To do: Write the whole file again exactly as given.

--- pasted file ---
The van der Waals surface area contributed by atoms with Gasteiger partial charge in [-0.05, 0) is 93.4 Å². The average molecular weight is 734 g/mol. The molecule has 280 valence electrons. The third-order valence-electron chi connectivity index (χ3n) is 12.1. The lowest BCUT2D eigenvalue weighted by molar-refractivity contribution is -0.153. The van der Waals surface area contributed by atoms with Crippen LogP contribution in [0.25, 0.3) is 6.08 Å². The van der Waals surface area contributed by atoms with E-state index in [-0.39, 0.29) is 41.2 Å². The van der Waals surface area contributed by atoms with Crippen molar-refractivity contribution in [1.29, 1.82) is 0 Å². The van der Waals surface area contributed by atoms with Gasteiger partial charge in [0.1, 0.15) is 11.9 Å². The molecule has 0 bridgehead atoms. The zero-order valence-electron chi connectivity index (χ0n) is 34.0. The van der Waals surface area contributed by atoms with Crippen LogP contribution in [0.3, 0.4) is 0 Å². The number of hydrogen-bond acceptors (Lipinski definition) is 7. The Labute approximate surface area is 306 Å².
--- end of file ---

The van der Waals surface area contributed by atoms with Gasteiger partial charge in [-0.05, 0) is 93.4 Å². The average molecular weight is 734 g/mol. The molecule has 280 valence electrons. The third-order valence-electron chi connectivity index (χ3n) is 12.1. The lowest BCUT2D eigenvalue weighted by molar-refractivity contribution is -0.153. The van der Waals surface area contributed by atoms with Crippen LogP contribution in [0.25, 0.3) is 6.08 Å². The van der Waals surface area contributed by atoms with E-state index in [-0.39, 0.29) is 41.2 Å². The van der Waals surface area contributed by atoms with Crippen molar-refractivity contribution in [1.29, 1.82) is 0 Å². The van der Waals surface area contributed by atoms with Gasteiger partial charge in [0.1, 0.15) is 11.9 Å². The molecule has 0 bridgehead atoms. The zero-order valence-electron chi connectivity index (χ0n) is 34.0. The van der Waals surface area contributed by atoms with Crippen LogP contribution in [0.3, 0.4) is 0 Å². The number of hydrogen-bond acceptors (Lipinski definition) is 7. The Labute approximate surface area is 306 Å².